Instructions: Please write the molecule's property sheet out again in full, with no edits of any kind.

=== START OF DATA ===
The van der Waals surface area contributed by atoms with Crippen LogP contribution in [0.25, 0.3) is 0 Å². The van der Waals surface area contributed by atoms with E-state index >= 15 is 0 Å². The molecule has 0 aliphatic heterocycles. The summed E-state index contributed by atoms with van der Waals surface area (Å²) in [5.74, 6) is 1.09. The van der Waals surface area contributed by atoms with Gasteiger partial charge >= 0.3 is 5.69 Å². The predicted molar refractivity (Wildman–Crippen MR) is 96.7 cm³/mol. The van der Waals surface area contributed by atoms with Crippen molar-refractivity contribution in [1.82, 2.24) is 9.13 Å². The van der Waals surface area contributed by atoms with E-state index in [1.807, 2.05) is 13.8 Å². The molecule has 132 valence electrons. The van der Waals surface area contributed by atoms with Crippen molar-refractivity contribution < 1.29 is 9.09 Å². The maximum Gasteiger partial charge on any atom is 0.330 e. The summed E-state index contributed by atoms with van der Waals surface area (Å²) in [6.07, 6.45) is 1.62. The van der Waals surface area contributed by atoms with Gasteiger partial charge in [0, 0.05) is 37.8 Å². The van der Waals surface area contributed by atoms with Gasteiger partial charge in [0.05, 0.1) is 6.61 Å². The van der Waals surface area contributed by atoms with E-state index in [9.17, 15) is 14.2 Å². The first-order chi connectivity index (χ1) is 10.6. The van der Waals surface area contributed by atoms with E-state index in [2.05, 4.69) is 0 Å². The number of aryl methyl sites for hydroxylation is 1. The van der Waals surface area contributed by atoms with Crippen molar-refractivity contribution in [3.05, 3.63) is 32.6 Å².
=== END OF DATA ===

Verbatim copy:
The van der Waals surface area contributed by atoms with Crippen LogP contribution in [0.25, 0.3) is 0 Å². The van der Waals surface area contributed by atoms with E-state index >= 15 is 0 Å². The molecule has 0 aliphatic heterocycles. The summed E-state index contributed by atoms with van der Waals surface area (Å²) in [5.74, 6) is 1.09. The van der Waals surface area contributed by atoms with Gasteiger partial charge >= 0.3 is 5.69 Å². The predicted molar refractivity (Wildman–Crippen MR) is 96.7 cm³/mol. The van der Waals surface area contributed by atoms with Crippen molar-refractivity contribution in [1.82, 2.24) is 9.13 Å². The van der Waals surface area contributed by atoms with E-state index in [1.807, 2.05) is 13.8 Å². The molecule has 132 valence electrons. The van der Waals surface area contributed by atoms with Crippen molar-refractivity contribution < 1.29 is 9.09 Å². The maximum Gasteiger partial charge on any atom is 0.330 e. The summed E-state index contributed by atoms with van der Waals surface area (Å²) in [6.07, 6.45) is 1.62. The van der Waals surface area contributed by atoms with Gasteiger partial charge in [0, 0.05) is 37.8 Å². The van der Waals surface area contributed by atoms with Gasteiger partial charge in [0.05, 0.1) is 6.61 Å². The van der Waals surface area contributed by atoms with E-state index in [9.17, 15) is 14.2 Å². The first-order chi connectivity index (χ1) is 10.6. The van der Waals surface area contributed by atoms with E-state index in [2.05, 4.69) is 0 Å². The number of aryl methyl sites for hydroxylation is 1. The van der Waals surface area contributed by atoms with Crippen molar-refractivity contribution in [3.05, 3.63) is 32.6 Å².